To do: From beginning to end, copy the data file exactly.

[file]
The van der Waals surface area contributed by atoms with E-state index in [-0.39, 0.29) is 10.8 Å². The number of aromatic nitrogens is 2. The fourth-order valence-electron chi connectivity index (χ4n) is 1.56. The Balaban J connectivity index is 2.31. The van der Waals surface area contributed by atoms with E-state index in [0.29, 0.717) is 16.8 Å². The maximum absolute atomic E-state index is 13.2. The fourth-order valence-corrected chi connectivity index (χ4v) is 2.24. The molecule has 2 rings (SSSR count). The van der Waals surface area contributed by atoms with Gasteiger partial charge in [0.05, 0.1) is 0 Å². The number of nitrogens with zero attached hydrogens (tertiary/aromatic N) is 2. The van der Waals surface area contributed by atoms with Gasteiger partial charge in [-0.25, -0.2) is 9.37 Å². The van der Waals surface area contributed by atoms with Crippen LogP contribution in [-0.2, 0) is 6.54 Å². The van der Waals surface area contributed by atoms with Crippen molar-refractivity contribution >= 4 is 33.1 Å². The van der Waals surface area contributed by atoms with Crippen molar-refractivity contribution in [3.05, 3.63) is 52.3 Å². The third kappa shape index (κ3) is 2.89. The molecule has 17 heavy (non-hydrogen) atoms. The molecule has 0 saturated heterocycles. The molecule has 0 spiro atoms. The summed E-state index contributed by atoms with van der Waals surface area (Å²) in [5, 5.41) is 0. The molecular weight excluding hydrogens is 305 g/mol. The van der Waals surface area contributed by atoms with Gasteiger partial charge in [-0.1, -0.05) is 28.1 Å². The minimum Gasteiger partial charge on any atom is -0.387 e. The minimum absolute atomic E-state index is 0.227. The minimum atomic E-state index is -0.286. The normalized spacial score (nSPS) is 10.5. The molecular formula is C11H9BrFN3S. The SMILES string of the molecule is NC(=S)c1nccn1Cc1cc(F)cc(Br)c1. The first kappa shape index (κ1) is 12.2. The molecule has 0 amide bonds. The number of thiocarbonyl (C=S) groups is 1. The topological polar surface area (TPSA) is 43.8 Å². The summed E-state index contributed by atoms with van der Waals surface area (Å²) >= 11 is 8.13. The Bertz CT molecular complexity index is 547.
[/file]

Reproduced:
The van der Waals surface area contributed by atoms with E-state index in [-0.39, 0.29) is 10.8 Å². The number of aromatic nitrogens is 2. The fourth-order valence-electron chi connectivity index (χ4n) is 1.56. The Balaban J connectivity index is 2.31. The van der Waals surface area contributed by atoms with E-state index in [0.29, 0.717) is 16.8 Å². The maximum absolute atomic E-state index is 13.2. The fourth-order valence-corrected chi connectivity index (χ4v) is 2.24. The molecule has 2 rings (SSSR count). The van der Waals surface area contributed by atoms with Gasteiger partial charge in [0.05, 0.1) is 0 Å². The number of nitrogens with zero attached hydrogens (tertiary/aromatic N) is 2. The van der Waals surface area contributed by atoms with Gasteiger partial charge in [-0.25, -0.2) is 9.37 Å². The van der Waals surface area contributed by atoms with Crippen LogP contribution in [-0.2, 0) is 6.54 Å². The van der Waals surface area contributed by atoms with Crippen molar-refractivity contribution >= 4 is 33.1 Å². The van der Waals surface area contributed by atoms with Crippen molar-refractivity contribution in [3.05, 3.63) is 52.3 Å². The third kappa shape index (κ3) is 2.89. The molecule has 17 heavy (non-hydrogen) atoms. The molecule has 0 saturated heterocycles. The molecule has 0 spiro atoms. The summed E-state index contributed by atoms with van der Waals surface area (Å²) in [5, 5.41) is 0. The molecular weight excluding hydrogens is 305 g/mol. The van der Waals surface area contributed by atoms with Gasteiger partial charge in [-0.1, -0.05) is 28.1 Å². The minimum Gasteiger partial charge on any atom is -0.387 e. The minimum absolute atomic E-state index is 0.227. The minimum atomic E-state index is -0.286. The normalized spacial score (nSPS) is 10.5. The molecular formula is C11H9BrFN3S. The SMILES string of the molecule is NC(=S)c1nccn1Cc1cc(F)cc(Br)c1. The first kappa shape index (κ1) is 12.2. The molecule has 0 amide bonds. The number of thiocarbonyl (C=S) groups is 1. The topological polar surface area (TPSA) is 43.8 Å². The summed E-state index contributed by atoms with van der Waals surface area (Å²) >= 11 is 8.13. The Bertz CT molecular complexity index is 547.